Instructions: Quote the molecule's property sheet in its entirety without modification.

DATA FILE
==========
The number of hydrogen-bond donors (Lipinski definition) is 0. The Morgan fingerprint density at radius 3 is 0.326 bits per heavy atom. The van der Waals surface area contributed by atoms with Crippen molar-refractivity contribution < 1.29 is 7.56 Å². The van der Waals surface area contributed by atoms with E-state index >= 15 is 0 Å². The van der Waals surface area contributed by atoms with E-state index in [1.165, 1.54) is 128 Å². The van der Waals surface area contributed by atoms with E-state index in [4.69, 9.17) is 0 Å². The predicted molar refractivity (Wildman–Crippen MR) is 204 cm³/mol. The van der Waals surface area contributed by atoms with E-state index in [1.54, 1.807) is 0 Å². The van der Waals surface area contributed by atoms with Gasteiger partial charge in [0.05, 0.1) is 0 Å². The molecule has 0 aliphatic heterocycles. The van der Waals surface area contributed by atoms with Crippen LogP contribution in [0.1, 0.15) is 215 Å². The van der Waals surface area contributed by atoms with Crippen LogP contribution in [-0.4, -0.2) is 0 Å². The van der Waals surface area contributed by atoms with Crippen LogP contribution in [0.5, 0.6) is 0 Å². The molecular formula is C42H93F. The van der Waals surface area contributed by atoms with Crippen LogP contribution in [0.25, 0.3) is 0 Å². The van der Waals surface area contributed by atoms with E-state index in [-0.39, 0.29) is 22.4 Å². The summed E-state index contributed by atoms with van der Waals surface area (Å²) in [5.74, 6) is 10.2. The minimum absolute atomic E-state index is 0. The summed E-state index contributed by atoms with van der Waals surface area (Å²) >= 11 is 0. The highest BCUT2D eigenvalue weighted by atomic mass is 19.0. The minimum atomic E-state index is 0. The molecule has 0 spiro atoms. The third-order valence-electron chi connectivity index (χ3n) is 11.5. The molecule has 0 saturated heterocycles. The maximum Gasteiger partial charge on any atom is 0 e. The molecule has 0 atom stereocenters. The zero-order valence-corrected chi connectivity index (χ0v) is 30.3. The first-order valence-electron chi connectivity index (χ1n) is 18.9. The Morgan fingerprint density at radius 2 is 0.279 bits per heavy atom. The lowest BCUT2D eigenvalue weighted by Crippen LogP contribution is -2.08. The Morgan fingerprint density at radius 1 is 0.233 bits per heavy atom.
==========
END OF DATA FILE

The number of hydrogen-bond donors (Lipinski definition) is 0. The Morgan fingerprint density at radius 3 is 0.326 bits per heavy atom. The van der Waals surface area contributed by atoms with Crippen molar-refractivity contribution < 1.29 is 7.56 Å². The van der Waals surface area contributed by atoms with E-state index >= 15 is 0 Å². The van der Waals surface area contributed by atoms with E-state index in [1.165, 1.54) is 128 Å². The van der Waals surface area contributed by atoms with E-state index in [4.69, 9.17) is 0 Å². The predicted molar refractivity (Wildman–Crippen MR) is 204 cm³/mol. The van der Waals surface area contributed by atoms with E-state index in [1.54, 1.807) is 0 Å². The van der Waals surface area contributed by atoms with Gasteiger partial charge in [0.05, 0.1) is 0 Å². The molecule has 0 aliphatic heterocycles. The van der Waals surface area contributed by atoms with Crippen LogP contribution in [0.1, 0.15) is 215 Å². The van der Waals surface area contributed by atoms with Crippen LogP contribution in [-0.4, -0.2) is 0 Å². The van der Waals surface area contributed by atoms with Crippen LogP contribution in [0.5, 0.6) is 0 Å². The molecular formula is C42H93F. The van der Waals surface area contributed by atoms with Crippen LogP contribution in [0.25, 0.3) is 0 Å². The van der Waals surface area contributed by atoms with E-state index in [-0.39, 0.29) is 22.4 Å². The summed E-state index contributed by atoms with van der Waals surface area (Å²) in [5.74, 6) is 10.2. The minimum absolute atomic E-state index is 0. The summed E-state index contributed by atoms with van der Waals surface area (Å²) >= 11 is 0. The highest BCUT2D eigenvalue weighted by atomic mass is 19.0. The minimum atomic E-state index is 0. The molecule has 0 spiro atoms. The third-order valence-electron chi connectivity index (χ3n) is 11.5. The molecule has 0 saturated heterocycles. The maximum Gasteiger partial charge on any atom is 0 e. The molecule has 0 atom stereocenters. The zero-order valence-corrected chi connectivity index (χ0v) is 30.3. The first-order valence-electron chi connectivity index (χ1n) is 18.9. The Morgan fingerprint density at radius 2 is 0.279 bits per heavy atom. The lowest BCUT2D eigenvalue weighted by Crippen LogP contribution is -2.08. The Morgan fingerprint density at radius 1 is 0.233 bits per heavy atom.